Fitz Manor, Shropshire
Situated in the heart of rural Shropshire and overlooking the River Severn, Fitz Manor, is an Elizabethan Grade II listed building, which has a rich and varied history. The existing building dates from 1450 but the original structure is thought to have been a Saxon Hall. The first written records date from the 12th Century where it was recorded in the Doomsday Book.
Since the 18th Century the Manor has been in the hands of the Baly family who now run it as a successful bed and breakfast.
By far and away the most famous tale, is that of a priest who was actually crucified in the corner of the dining room for being a homosexual. His spirit continues to re-visit the scene of his gruesome death and likes to make himself known by banging on furniture.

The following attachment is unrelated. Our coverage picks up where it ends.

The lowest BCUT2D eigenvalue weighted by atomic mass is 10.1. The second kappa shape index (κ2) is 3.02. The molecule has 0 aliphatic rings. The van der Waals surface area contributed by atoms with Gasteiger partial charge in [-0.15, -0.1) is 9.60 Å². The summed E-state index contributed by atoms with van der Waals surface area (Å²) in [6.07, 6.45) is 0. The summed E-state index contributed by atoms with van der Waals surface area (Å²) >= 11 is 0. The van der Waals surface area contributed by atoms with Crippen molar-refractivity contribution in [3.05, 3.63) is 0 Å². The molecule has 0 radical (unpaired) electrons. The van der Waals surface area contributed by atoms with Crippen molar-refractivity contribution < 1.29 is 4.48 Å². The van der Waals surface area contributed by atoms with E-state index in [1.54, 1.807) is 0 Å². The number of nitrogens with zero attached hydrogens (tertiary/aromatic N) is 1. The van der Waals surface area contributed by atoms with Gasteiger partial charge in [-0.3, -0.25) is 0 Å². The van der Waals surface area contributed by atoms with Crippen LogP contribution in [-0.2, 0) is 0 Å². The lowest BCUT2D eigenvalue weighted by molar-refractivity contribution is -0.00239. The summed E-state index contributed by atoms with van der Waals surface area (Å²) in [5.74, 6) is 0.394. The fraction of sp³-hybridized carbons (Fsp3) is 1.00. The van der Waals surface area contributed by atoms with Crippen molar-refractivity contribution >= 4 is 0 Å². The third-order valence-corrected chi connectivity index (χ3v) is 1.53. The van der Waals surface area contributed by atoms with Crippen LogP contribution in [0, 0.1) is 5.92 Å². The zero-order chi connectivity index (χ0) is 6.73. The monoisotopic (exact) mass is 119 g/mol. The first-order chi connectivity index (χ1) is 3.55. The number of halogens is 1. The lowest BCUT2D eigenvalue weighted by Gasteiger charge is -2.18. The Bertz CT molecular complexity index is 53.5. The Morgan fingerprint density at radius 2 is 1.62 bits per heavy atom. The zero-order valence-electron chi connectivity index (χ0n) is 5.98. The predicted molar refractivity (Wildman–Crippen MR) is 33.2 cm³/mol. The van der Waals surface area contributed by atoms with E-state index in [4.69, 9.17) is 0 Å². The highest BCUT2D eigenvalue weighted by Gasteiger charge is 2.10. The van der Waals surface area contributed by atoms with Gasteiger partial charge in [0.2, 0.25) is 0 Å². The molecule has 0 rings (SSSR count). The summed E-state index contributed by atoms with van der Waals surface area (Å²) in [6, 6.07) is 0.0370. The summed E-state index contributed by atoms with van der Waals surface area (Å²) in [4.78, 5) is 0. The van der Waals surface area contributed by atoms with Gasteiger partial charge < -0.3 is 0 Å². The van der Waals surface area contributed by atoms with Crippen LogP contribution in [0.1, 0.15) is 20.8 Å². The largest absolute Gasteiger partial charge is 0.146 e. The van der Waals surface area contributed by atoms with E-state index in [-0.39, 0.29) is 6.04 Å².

The figure of a lady in a white dress is also seen in the "red" room and also outside the house. She's seen running along with her skirt pulled up slightly, so as not to trip. Another resident spirit is that of Edward Baly whose spirit has been picked up on in the orange room (yes, all the rooms are named after colours!).
The scent of pungent tobacco smoke is very often reported in this room, more than likely from the tobacco Edward used to personally import from abroad.